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By Peter Hoskin
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Beyond
the Andrew Mitchell row, there’s another
significant political story
in the newspapers today — and it’s exactly as
the headline to this post suggests. The Government is set to announce that up
to 4,000 troops could return home from Afghanistan next year. That would leave 5,000
remaining into 2014 and the planned “end of combat operations”.

No
doubt the decision has waited until now because of the US election. The battle
between Barack Obama and Mitt Romney cast America’s Afghan policy into some
doubt: Mr Obama wanted to get out in 2014, whereas Mr Romney… well, he wasn’t
exactly clear, but he did at least raise
the possibility
of staying in longer. Now that Mr Obama has his four more
years, David Cameron knows how British policy will align with America’s.
Indeed, the two men spoke about that very subject, yesterday.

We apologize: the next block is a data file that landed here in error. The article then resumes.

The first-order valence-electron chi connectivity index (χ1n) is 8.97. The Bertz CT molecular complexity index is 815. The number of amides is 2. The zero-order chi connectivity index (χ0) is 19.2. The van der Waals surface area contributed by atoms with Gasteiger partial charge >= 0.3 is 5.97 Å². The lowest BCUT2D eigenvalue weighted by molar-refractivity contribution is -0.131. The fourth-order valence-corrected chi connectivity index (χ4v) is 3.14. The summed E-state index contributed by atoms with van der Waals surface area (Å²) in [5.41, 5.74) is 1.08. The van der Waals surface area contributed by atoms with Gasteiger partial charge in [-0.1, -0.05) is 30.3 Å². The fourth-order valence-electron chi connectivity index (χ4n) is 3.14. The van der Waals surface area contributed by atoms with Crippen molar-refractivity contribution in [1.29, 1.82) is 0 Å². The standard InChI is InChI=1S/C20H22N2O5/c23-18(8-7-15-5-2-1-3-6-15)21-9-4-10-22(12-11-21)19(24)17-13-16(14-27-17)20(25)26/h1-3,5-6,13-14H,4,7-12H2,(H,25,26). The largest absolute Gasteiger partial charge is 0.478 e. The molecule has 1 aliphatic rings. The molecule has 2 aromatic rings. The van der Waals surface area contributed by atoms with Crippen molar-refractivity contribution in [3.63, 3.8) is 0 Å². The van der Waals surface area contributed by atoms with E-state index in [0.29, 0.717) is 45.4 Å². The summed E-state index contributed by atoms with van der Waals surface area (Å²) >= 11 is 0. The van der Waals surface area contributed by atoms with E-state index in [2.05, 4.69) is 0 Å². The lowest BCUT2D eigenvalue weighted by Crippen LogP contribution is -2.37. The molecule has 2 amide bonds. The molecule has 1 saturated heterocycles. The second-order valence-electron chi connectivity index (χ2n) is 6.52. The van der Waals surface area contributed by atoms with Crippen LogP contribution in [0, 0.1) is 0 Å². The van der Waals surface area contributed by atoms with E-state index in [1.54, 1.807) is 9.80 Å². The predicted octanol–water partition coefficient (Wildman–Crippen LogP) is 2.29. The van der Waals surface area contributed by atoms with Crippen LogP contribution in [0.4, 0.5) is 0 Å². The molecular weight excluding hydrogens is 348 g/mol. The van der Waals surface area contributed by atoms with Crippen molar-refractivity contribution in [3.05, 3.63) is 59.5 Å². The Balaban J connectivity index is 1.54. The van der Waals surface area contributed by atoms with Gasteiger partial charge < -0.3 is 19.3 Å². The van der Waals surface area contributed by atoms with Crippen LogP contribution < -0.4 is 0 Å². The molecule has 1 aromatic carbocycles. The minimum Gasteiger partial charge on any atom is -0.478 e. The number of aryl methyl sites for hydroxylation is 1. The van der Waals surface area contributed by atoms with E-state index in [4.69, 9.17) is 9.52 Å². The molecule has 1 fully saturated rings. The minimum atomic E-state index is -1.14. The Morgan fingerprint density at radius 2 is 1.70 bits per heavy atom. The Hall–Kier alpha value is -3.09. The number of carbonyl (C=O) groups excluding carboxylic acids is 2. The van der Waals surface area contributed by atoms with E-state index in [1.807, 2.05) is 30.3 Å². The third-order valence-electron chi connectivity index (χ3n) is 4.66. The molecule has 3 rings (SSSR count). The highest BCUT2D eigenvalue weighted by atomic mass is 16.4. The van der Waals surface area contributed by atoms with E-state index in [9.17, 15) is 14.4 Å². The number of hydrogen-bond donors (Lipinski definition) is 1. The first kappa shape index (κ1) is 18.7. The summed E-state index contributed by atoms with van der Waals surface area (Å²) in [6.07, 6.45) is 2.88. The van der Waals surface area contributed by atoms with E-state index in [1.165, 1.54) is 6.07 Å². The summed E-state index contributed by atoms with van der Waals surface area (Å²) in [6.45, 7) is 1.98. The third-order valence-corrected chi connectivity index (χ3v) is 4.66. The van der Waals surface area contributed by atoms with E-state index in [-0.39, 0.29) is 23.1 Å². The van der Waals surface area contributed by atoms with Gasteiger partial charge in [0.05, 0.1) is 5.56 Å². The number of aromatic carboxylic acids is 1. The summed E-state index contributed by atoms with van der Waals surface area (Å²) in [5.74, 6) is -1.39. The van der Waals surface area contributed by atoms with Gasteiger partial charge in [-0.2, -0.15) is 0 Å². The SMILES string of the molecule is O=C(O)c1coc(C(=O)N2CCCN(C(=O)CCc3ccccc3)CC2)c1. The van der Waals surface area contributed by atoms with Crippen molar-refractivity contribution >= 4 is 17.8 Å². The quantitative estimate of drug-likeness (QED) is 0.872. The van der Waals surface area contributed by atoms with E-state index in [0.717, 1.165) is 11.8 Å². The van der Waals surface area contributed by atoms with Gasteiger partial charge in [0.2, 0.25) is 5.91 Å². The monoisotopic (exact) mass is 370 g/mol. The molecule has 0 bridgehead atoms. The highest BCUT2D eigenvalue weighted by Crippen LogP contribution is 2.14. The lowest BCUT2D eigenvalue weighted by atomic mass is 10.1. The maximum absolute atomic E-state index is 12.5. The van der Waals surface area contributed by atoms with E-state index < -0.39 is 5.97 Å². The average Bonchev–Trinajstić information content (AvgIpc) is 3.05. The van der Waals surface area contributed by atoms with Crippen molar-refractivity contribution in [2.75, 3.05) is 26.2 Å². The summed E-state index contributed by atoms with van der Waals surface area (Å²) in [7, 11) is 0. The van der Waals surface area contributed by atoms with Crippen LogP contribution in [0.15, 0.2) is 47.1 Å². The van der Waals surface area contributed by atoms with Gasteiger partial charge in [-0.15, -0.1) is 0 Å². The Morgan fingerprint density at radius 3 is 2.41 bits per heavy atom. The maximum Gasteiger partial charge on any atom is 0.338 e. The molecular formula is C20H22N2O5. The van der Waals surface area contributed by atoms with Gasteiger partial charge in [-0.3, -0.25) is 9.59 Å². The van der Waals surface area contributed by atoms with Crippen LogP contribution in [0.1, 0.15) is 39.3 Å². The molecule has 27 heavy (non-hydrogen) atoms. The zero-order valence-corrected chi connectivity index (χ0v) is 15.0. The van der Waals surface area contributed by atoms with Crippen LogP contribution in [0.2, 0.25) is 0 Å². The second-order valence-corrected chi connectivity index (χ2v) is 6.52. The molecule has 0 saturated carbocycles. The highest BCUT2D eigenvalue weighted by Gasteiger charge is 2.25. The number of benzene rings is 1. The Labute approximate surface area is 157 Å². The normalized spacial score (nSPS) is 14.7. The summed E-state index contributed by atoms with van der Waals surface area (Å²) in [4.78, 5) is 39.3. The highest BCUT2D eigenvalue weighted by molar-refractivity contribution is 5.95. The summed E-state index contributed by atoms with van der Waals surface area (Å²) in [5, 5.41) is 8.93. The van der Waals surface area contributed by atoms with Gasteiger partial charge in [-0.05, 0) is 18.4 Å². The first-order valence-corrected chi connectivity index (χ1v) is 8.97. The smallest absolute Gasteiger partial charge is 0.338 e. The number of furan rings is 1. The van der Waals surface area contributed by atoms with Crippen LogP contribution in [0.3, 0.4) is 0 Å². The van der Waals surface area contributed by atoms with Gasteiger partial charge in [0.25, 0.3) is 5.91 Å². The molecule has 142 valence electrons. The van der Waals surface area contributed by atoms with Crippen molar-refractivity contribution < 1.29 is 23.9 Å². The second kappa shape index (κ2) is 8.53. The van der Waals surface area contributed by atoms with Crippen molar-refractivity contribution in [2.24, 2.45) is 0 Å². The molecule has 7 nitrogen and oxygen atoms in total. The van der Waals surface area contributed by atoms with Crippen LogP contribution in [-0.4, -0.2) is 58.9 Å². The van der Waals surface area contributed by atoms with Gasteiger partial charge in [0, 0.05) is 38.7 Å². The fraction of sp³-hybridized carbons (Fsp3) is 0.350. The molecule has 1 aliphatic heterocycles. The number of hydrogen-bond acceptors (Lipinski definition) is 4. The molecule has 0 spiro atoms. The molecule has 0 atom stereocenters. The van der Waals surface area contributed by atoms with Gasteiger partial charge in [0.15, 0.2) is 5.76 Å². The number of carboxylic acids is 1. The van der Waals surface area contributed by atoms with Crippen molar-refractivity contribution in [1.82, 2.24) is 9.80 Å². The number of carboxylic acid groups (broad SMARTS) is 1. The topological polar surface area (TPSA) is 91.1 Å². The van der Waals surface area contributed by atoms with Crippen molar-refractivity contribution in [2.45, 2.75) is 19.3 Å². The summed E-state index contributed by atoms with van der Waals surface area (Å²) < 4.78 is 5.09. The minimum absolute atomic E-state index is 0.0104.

It
also appears that Mr Cameron has aligned his plan with the views of our
military chiefs, who have been in something of a battle with George Osborne
over the pace of withdrawal. They, on the whole, want to keep the bulk of our
forces in Afghanistan until 2014. By contrast, the Chancellor — mindful of the
costs of the conflict — is said
to have asked
why all our troops couldn’t just come home now. Today’s Sun reckons
that
, “Leaving the majority
of Our Boys out there is a defeat for George Osborne and the Treasury at the
hands of the service chiefs.”

But
this doesn’t mean that all the politics has been sucked from the matter. In
2014, the Government will face questions about the state of the Afghanistan it’s
leaving behind, as well as about the number of “non-combat” troops that may
stay to help out. And, in the meantime, defence sorts may cite Britain’s continuing
presence in the country as an argument against the cuts
to the defence budget
that were implied by the Autumn Statement.

As
for what the public will think, YouGov
polling
suggests that most people would like British troops out of
Afghanistan before 2014. Yet it’s still likely that the impending prospect of
withdrawal will be popular in itself. Only around one-in-ten think that our
forces should stay for as long as the Afghan government wants them.

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